How to teach English as a second language
Do you spend your work hours daydreaming about being an educator? Teaching English as a second language, getting to know people, and helping students all over the world? Or maybe you’re already a teacher looking for some guidance and tips on how to improve your techniques. Either way, you’ve come to the right place.
5 TIPS to start teaching English today!
1. Practice what you preach
Learning is not just for your students.
It is a lifelong journey for everyone. Landing the dream job is a huge deal, but the challenges won’t stop coming at us, will they? It’s great to put into good use what you’ve learned so far – but never forget to improve yourself and have a plan for the future.
I suggest creating a little study calendar for yourself. List the things you want to improve at first – for example, if you teach adults but plan to work with children in the future, think about the courses that can help you learn the most about educating that age group. This can even mean a phycology course, think outside the box.
If you haven’t already finished an English teaching course, you have plenty of options. It’s not all about the paper. You improve your teaching skills by learning from experienced educators who have been in your shoes one day.
CELTA is a certificate to teach English as a second language to adults, however, the course does include the topic of teaching younger learners, so if your goal is to teach children, it could be a great option.
CELTA from Cambridge is a widely recognized English teaching qualification in the world and the most often requested by employers. It focuses on developing practical techniques and includes face-to-face or online teaching practice. It’s a tough ride, but one definitely worth taking.
TEFL courses (Teaching English as a Foreign Language) can be used anywhere in the world to teach English to non-English speakers. The great thing about TEFL is that all you need to get qualified is a native-level ability of English!
These courses are typically completed online with the top providers offering regular short classroom courses. These courses are self-paced so you adjust them to your job and timeline.er of hours they take to TEFL courses are measured in hours, so you’ll see most courses listed by the numb complete.
TESOL courses (Teaching English to Speakers of Other Languages) are very similar to TEFL courses, and the acronyms are frequently used to mean the same thing. TEFL is the acronym used primarily in the UK but TESOL is more often used in Australia or the USA.
2. Lighten up all the senses
Music, drawings, even dancing – learning styles differ a lot and all students answer to different techniques.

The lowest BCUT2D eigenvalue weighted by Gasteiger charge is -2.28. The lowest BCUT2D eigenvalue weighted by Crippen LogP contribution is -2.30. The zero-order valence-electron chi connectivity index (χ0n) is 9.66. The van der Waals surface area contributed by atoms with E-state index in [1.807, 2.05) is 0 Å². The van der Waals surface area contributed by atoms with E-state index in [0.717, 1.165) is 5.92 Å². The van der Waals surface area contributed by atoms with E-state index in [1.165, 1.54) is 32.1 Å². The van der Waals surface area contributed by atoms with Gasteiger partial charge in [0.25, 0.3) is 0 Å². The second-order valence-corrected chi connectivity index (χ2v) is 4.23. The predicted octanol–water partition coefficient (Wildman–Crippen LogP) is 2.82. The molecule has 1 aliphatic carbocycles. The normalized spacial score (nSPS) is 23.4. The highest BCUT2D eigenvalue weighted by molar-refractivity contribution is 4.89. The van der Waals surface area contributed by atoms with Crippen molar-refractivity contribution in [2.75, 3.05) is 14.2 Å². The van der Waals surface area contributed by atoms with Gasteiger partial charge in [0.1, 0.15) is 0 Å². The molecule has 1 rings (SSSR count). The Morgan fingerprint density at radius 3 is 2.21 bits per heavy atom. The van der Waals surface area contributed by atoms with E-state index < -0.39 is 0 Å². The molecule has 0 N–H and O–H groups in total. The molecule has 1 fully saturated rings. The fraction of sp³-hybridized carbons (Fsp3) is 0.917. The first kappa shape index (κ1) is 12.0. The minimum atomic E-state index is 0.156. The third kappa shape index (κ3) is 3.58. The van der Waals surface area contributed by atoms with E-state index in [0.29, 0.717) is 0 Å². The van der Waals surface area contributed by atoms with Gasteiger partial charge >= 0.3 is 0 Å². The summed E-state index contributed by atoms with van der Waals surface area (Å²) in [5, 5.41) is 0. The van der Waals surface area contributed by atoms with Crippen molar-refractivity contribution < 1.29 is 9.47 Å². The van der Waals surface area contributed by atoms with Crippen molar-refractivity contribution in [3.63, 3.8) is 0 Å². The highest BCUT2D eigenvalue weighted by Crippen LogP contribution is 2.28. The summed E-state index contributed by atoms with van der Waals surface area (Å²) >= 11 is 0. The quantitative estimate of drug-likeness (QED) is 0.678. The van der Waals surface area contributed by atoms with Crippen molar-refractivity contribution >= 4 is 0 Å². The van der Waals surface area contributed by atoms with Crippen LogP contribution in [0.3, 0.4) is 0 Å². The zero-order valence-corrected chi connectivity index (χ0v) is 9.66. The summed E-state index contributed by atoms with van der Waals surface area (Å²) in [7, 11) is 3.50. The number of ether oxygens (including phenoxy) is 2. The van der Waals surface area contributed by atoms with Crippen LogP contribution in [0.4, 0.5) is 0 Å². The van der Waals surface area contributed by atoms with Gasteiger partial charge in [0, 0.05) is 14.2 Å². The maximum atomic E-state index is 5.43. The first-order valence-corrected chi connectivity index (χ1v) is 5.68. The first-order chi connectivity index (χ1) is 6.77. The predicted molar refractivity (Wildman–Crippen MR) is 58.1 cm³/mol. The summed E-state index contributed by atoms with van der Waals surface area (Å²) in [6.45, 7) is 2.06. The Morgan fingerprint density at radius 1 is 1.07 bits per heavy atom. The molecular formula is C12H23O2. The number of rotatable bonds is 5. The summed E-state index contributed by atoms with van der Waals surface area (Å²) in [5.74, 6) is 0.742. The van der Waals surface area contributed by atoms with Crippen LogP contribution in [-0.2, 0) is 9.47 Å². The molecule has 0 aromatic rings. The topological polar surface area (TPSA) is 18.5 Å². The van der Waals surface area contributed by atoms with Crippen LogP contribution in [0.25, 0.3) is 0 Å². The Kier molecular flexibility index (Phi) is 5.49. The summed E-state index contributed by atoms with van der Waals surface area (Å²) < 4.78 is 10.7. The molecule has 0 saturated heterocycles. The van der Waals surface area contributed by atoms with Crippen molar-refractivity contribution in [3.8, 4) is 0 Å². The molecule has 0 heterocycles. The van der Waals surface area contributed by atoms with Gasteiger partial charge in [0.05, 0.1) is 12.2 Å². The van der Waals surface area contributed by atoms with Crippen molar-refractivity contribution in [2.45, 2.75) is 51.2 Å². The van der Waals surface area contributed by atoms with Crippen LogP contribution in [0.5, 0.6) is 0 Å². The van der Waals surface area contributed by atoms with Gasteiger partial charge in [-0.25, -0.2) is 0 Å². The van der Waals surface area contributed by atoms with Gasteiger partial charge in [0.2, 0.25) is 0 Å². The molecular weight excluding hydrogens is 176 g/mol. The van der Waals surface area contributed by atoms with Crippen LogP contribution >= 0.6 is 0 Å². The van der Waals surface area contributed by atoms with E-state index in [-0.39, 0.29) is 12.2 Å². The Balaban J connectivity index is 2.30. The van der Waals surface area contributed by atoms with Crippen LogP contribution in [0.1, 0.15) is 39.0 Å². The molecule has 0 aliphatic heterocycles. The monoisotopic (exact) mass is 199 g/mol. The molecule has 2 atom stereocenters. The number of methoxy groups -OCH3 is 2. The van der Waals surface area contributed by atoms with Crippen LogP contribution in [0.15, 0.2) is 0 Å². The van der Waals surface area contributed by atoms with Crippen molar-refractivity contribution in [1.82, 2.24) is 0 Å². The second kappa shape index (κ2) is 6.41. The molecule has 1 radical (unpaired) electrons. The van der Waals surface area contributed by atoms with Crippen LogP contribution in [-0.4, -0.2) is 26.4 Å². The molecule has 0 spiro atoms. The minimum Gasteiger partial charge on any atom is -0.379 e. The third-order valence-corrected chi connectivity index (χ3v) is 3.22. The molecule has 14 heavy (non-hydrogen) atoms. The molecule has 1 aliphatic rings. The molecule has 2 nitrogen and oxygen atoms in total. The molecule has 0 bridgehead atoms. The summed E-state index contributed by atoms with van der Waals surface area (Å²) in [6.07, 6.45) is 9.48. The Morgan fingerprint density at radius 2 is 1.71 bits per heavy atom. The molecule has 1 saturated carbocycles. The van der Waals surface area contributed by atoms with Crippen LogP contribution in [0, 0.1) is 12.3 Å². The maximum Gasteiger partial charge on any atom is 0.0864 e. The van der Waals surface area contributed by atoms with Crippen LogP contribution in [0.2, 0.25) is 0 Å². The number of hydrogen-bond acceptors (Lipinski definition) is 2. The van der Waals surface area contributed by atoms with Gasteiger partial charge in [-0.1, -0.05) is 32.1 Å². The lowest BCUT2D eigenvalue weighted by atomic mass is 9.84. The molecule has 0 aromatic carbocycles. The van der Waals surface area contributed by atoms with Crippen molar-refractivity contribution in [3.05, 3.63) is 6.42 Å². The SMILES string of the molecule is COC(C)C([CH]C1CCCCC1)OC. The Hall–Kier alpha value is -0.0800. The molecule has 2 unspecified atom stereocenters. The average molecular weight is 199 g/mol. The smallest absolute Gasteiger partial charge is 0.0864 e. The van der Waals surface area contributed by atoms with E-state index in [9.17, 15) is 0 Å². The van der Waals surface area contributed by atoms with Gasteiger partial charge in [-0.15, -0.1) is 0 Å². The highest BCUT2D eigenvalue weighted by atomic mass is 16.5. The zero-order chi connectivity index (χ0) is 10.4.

English teaching applications such as BOOKR Class offer a variety of activities to cover all senses and engage your students: karaoke songs, animations, even choreographed children’s songs that teach vocabulary in fun and surprisingly effective way. Trust me – your students will love it!
3. Lesson planning goes a long way - learn how to do it well, and it becomes a mindset.
Lesson planning can be a long process – but you will see that it’s worth mastering the art of it. The perfect lesson plan ensures that you’re prepared for any challenge and unexpected issues that may arise when giving your classes. What you spend hours on at the beginning will soon become automatic, as the system that you use to build your lessons quite literally becomes a mindset.
Let me share with you my favorite lesson plan structure for teaching English as a second language:
You will need the following:
4. Technology is your friend
Technology just cannot be overlooked – the world is changing and so is education. As conventional educational materials are still essential, new methods and tools are proving to be more effective with the new generation of readers and generation Z learners especially.
Digital tools can help you in different ways:
We tend to overlook the importance of effective time management. Administrating, evaluating, grading tasks and keeping up with homework for all your groups and students seems like a small part of your job, but it can consume more time and energy than we realize.
There are amazing tools on the market with the main feature as being admin platforms, or as part of another tool.
Learners today need a lot more to engage all their senses than before. This digital generation is used to sound effects, animation and even interactivity when learning – so why not find a tool that was made especially for their need.
If you’re struggling with keeping their attention, it’s not you, it’s just that education and learning styles have changed due to technological developments.
Learning a language is most effective using authentic context. And while we cannot take our students to live in English speaking countries yet, we can bring the native context to the classroom. Native narration, stories, songs and rhymes, all of these are important and can be found in educational apps nowadays.
BOOKR Class is a great example that combines all these advantages in one application.
5. Motivation, goals, little milestones
Once you start teaching, you will want to keep those students. Today’s learners tend to have a higher need for interactive activities, it’s more of a challenge to keep their attention and motivation skyrocketing.
It’s a great idea to create a little reward system for your students – based on their age – and be consistent with it. Celebrating that milestone or giving a small prize when that happens.
This can look very different for a group of primary school students and an adult that you teach one-to-one. Take the time to get to know your audience, it will be worth it.